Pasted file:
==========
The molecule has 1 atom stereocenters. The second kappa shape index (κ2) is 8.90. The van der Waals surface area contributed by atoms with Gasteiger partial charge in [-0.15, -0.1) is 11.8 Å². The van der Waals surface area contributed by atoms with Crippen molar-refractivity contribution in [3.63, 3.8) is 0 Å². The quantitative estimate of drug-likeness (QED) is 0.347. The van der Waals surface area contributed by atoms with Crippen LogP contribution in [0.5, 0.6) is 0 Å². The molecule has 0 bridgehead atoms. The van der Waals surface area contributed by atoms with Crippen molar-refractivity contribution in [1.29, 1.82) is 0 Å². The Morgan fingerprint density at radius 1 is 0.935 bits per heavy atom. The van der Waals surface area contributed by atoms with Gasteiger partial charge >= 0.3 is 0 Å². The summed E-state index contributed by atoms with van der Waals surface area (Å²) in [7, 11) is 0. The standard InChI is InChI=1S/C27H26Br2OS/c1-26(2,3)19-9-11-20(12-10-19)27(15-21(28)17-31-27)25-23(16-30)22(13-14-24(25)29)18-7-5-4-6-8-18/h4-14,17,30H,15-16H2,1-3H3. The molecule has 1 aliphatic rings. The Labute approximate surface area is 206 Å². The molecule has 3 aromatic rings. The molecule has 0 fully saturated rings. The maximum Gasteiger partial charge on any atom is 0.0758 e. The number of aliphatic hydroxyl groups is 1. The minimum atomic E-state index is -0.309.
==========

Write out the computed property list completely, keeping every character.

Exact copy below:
The molecule has 1 atom stereocenters. The second kappa shape index (κ2) is 8.90. The van der Waals surface area contributed by atoms with Gasteiger partial charge in [-0.15, -0.1) is 11.8 Å². The van der Waals surface area contributed by atoms with Crippen molar-refractivity contribution in [3.63, 3.8) is 0 Å². The quantitative estimate of drug-likeness (QED) is 0.347. The van der Waals surface area contributed by atoms with Crippen LogP contribution in [0.5, 0.6) is 0 Å². The molecule has 0 bridgehead atoms. The van der Waals surface area contributed by atoms with Crippen molar-refractivity contribution in [1.29, 1.82) is 0 Å². The Morgan fingerprint density at radius 1 is 0.935 bits per heavy atom. The van der Waals surface area contributed by atoms with Gasteiger partial charge >= 0.3 is 0 Å². The summed E-state index contributed by atoms with van der Waals surface area (Å²) in [7, 11) is 0. The standard InChI is InChI=1S/C27H26Br2OS/c1-26(2,3)19-9-11-20(12-10-19)27(15-21(28)17-31-27)25-23(16-30)22(13-14-24(25)29)18-7-5-4-6-8-18/h4-14,17,30H,15-16H2,1-3H3. The molecule has 1 aliphatic rings. The Labute approximate surface area is 206 Å². The molecule has 3 aromatic rings. The molecule has 0 fully saturated rings. The maximum Gasteiger partial charge on any atom is 0.0758 e. The number of aliphatic hydroxyl groups is 1. The minimum atomic E-state index is -0.309.